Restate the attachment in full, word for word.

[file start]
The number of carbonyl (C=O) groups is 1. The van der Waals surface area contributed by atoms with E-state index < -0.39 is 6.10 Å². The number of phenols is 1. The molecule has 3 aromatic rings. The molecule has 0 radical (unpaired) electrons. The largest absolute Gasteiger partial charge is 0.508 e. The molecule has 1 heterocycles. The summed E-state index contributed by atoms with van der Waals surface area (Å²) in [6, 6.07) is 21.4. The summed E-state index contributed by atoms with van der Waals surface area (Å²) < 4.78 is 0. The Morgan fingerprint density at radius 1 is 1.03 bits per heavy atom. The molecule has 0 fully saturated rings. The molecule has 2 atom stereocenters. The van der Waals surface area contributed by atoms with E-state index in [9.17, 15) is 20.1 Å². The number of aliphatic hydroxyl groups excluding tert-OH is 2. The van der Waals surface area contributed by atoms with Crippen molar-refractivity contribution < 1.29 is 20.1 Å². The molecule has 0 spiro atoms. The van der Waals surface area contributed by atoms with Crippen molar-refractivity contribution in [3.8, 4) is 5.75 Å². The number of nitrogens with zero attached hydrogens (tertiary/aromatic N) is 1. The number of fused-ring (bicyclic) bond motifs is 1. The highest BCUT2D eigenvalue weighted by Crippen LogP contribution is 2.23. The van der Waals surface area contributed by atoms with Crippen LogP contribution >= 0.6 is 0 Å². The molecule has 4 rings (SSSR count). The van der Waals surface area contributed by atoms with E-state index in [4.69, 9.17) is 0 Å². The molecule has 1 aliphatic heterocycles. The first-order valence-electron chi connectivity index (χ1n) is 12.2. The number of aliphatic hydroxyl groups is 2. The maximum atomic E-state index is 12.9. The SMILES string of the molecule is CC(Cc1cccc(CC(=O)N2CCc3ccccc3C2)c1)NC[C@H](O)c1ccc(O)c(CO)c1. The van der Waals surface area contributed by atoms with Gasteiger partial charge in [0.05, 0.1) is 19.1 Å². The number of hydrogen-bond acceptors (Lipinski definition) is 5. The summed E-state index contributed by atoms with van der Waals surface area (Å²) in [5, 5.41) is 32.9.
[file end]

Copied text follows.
The number of carbonyl (C=O) groups is 1. The van der Waals surface area contributed by atoms with E-state index < -0.39 is 6.10 Å². The number of phenols is 1. The molecule has 3 aromatic rings. The molecule has 0 radical (unpaired) electrons. The largest absolute Gasteiger partial charge is 0.508 e. The molecule has 1 heterocycles. The summed E-state index contributed by atoms with van der Waals surface area (Å²) in [6, 6.07) is 21.4. The summed E-state index contributed by atoms with van der Waals surface area (Å²) < 4.78 is 0. The Morgan fingerprint density at radius 1 is 1.03 bits per heavy atom. The molecule has 0 fully saturated rings. The molecule has 2 atom stereocenters. The van der Waals surface area contributed by atoms with E-state index in [9.17, 15) is 20.1 Å². The number of aliphatic hydroxyl groups excluding tert-OH is 2. The van der Waals surface area contributed by atoms with Crippen molar-refractivity contribution < 1.29 is 20.1 Å². The molecule has 0 spiro atoms. The van der Waals surface area contributed by atoms with Crippen molar-refractivity contribution in [3.8, 4) is 5.75 Å². The number of nitrogens with zero attached hydrogens (tertiary/aromatic N) is 1. The number of fused-ring (bicyclic) bond motifs is 1. The highest BCUT2D eigenvalue weighted by Crippen LogP contribution is 2.23. The van der Waals surface area contributed by atoms with Crippen LogP contribution >= 0.6 is 0 Å². The molecule has 4 rings (SSSR count). The van der Waals surface area contributed by atoms with E-state index in [4.69, 9.17) is 0 Å². The molecule has 1 aliphatic heterocycles. The first-order valence-electron chi connectivity index (χ1n) is 12.2. The number of aliphatic hydroxyl groups is 2. The maximum atomic E-state index is 12.9. The SMILES string of the molecule is CC(Cc1cccc(CC(=O)N2CCc3ccccc3C2)c1)NC[C@H](O)c1ccc(O)c(CO)c1. The van der Waals surface area contributed by atoms with Gasteiger partial charge in [0.05, 0.1) is 19.1 Å². The number of hydrogen-bond acceptors (Lipinski definition) is 5. The summed E-state index contributed by atoms with van der Waals surface area (Å²) in [5, 5.41) is 32.9.